Conservation is not the concern of just a small niche of the American public. Protecting nature is strategic, economic, and even patriotic, making conservation everyone’s issue. As Tom Friedman put it at Conservation International’s November 2 Seattle dinner, “Green is the new red, white, and blue.” A crowd of over 600 gathered to hear Friedman speak and support CI’s work, and they clearly agreed: for the first time in the history of CI’s special events, a guest speaker received a standing ovation.
Friedman outlined his vision of the challenges and opportunities facing the Earth’s environment. He argued that certain characteristics distinguish the current environmental scene:
Given these factors, Friedman suggested that now is a crucial time for America to become a conservation leader on the world stage, adding, “This is not our parents’ environmental crisis.”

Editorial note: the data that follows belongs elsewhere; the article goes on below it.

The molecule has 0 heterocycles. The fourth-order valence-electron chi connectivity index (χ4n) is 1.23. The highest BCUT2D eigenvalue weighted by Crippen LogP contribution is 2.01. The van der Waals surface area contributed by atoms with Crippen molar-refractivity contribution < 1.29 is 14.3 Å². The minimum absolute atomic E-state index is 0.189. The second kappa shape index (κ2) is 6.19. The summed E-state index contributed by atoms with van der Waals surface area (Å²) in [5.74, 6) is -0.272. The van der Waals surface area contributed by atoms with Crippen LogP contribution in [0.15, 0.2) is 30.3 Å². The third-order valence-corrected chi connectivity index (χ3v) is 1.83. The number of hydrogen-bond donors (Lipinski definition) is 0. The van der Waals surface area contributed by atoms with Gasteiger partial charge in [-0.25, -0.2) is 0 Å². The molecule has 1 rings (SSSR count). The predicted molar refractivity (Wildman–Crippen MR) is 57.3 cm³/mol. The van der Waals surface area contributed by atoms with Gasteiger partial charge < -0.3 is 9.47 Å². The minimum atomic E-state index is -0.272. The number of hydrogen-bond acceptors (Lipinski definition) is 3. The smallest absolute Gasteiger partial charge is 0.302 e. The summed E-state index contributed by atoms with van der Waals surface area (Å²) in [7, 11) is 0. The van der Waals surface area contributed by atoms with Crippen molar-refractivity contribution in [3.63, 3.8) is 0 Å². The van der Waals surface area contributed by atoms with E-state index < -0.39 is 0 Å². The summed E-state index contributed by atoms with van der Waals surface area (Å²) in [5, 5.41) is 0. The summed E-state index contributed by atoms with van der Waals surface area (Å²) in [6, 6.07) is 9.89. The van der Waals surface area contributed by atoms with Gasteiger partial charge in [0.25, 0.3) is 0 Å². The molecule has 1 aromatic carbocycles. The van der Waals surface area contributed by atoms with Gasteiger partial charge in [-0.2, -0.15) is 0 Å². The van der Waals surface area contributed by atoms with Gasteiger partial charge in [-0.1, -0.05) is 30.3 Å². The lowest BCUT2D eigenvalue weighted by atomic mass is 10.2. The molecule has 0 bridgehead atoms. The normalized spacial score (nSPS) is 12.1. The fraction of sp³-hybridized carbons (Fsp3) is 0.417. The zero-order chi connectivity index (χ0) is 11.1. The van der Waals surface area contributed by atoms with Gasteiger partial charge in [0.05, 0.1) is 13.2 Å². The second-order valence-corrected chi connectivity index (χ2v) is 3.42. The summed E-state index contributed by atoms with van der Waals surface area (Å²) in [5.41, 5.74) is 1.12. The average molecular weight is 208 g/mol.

Peter Seligmann, CI’s President and CEO, echoed that sentiment, reminding the audience that an important part of the American dream is to leave a better world for each successive generation. If we don’t act now, he said, it will be our children’s crisis.
- The economic rise of China and India and their citizens’ aspiration for a middle-class lifestyle;
- The urgency of securing America’s energy independence in a post 9-11 world; and
- The need to develop green technologies and biofuels in an intelligent, conservation-minded fashion.
CI Board member Harrison Ford introduced two young Seattle citizens, Emily Anderson and Hector Rhodes. Against a stunning backdrop of images from their recent trip to Papua New Guinea, Emily and Hector closed the evening with an appealed to the audience to remember that children worldwide depend on each of us to make the right choices today, so that future generations can enjoy the beauty and bounty of nature.
Special thanks to our generous sponsors:
Patrice and Kevin Auld
Bartlett Dairy, Inc.
Ann and Bruce Blume
Michele and Steven Heller
Chris and Bernard A. Marden
Iris and James Marden
Network Services Company